1 (7m 20s):
Yeah. I guess even with regular stamps, it’s hit or miss, but for the most part, you know, with this one, it just took me by surprise. So point being, if you do buy the private one, just be sure you’re actually putting it in the correct mailbox because the Italian government post office or postal service, they’re not going to do you the courtesy to make sure it gets into the private company’s hands. They’re just going to toss that. So be mindful.

3 (7m 40s):
Another thing that’s really unique about Venice because there are so many canals and waterways, the city’s really built on the water. And so I remember watching a documentary years ago about how Venice floods, certain times of year. And it really gets into the shops and it’s like inches or feet of water in the shops. It damages them and it’s becoming an issue and they’re trying to create some engineering that will offset it. So I remember hearing about this, but I didn’t think that I was there and the time of year that it happened, but I happened to be there in April this year and it was raining and the water levels did rise to the point where it was flooding into the streets. And then when that happens, the shop owner shut down and they closed their doors.

3 (8m 22s):
So you’ll be walking through the streets and it looks very deserted. Wow. And it’s, you can’t even tell there’s a shop there because it just looks like a wall.

2 (8m 28s):
How much water was flooding the street? It

3 (8m 31s):
Wasn’t that bad. It was raining very hard, but the water was just kind of like lapping up onto the cement, but it wasn’t like getting into shops or anything. But I think they definitely closed as a precaution because it is known to damage the property.

1 (8m 44s):
You’re lucky because I remember seeing earlier this year too, when they were having a lot of floods during their rainy season, it was actually knee high. So they would show tourists walking there, knee high floods. Yeah.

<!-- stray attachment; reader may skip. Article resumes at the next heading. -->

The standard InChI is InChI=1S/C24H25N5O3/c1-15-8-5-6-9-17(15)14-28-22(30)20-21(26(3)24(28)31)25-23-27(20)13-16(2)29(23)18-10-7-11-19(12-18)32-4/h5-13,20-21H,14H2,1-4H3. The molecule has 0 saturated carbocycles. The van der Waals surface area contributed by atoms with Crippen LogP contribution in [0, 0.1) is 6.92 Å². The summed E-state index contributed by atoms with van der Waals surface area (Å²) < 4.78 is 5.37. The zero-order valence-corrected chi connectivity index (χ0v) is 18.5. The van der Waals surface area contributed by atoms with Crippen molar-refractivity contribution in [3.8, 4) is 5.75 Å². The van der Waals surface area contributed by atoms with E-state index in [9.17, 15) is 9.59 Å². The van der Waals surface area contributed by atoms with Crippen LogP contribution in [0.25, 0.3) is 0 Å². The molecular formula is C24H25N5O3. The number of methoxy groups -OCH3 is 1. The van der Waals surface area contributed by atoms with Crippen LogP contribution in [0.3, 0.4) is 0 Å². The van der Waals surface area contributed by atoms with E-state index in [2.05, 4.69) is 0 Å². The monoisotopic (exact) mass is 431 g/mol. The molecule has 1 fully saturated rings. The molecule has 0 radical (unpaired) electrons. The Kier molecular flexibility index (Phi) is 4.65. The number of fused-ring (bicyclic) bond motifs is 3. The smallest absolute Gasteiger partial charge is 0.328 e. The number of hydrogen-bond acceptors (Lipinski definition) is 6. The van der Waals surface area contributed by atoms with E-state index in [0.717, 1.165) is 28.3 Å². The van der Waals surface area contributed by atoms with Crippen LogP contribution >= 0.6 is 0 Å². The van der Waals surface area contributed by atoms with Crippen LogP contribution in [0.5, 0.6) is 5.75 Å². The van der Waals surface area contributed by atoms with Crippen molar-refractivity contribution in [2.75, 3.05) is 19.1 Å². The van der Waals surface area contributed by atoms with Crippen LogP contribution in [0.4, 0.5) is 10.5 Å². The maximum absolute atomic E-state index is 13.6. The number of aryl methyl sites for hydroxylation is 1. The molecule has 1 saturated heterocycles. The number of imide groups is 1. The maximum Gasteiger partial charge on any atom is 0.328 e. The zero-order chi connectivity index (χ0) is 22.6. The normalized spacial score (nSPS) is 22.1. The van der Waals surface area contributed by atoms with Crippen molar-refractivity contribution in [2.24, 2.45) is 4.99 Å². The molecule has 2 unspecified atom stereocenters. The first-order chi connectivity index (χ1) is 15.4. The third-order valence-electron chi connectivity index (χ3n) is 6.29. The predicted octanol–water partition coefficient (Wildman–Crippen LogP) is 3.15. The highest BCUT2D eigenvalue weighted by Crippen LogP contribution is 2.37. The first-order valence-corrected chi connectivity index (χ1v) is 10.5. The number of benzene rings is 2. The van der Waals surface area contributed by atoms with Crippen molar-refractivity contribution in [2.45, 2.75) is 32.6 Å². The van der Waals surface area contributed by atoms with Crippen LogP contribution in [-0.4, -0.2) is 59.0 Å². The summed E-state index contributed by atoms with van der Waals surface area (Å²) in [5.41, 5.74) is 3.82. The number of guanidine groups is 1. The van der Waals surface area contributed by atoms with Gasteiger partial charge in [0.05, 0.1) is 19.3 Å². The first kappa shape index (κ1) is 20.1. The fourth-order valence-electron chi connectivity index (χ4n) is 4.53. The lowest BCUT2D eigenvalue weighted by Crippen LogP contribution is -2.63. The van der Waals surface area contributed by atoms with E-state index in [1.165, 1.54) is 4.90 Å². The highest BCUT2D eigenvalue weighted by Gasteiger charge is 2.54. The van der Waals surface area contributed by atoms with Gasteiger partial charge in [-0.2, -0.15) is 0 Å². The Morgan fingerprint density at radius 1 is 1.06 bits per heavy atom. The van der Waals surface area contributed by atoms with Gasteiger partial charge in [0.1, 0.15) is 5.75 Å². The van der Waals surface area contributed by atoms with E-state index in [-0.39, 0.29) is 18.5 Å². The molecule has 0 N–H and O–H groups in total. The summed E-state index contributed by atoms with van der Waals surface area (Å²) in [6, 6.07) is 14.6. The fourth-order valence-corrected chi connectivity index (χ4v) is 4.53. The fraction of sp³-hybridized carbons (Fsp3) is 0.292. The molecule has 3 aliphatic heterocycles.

2 (8m 58s):

4 (8m 59s):
I know. Well what about your hotel? Your hotel must be pretty high then it’s not being affected.

3 (9m 3s):
I stayed in an apartment that I rented through Expedia and it was on the ground floor, but it was okay.

2 (9m 10s):
And for our hotel, the ground floor was just the reception area. All of the rooms were higher up. So

1 (9m 15s):
If it floods, you’re still at any level, I guess.

4 (9m 18s):

2 (9m 18s):
You go. Another thing to know for Venice is you’re going to be walking around quite a bit. And if you get really thirsty, bring your water bottle, there are fountains throughout the entire city and you can fill up your water bottle with water from the fountain and it’s perfectly safe to drink.

4 (9m 32s):
So that being said, how did you get into the city? Where did you guys come from to get to Venice?

3 (9m 37s):
I was on a 10 day trip throughout Italy. And so I was coming from Florence. I took the train and it was really weird when I bought the train ticket online because there was like a stop two stops before Venice. And I was supposed to get off that train and get on another one that went to Venice. But we were kind of like lagging a little bit. And the guy was like, oh, just stay on. Cause it didn’t make any sense to get off when that train was going to Venice itself. So we got a first-class train the whole way there.

2 (10m 1s):
Did you pay extra for that?

3 (10m 2s):
We did not.

2 (10m 3s):

3 (10m 4s):
Yes. Score big time. Fucking them hard. But we got back to the train station and then just walk to our apartment using Google maps, kind of like weaving in and out of the alleys.

2 (10m 16s):
Very nice Jamal and I arrived to Venice a little bit differently. This was our last day from our Adriatic coast vacation. And since the tour company that we used was flying everyone out of the Venice airport. We use that transportation from them to get to Venice airport. And from there we took a bus into the city.

1 (10m 34s):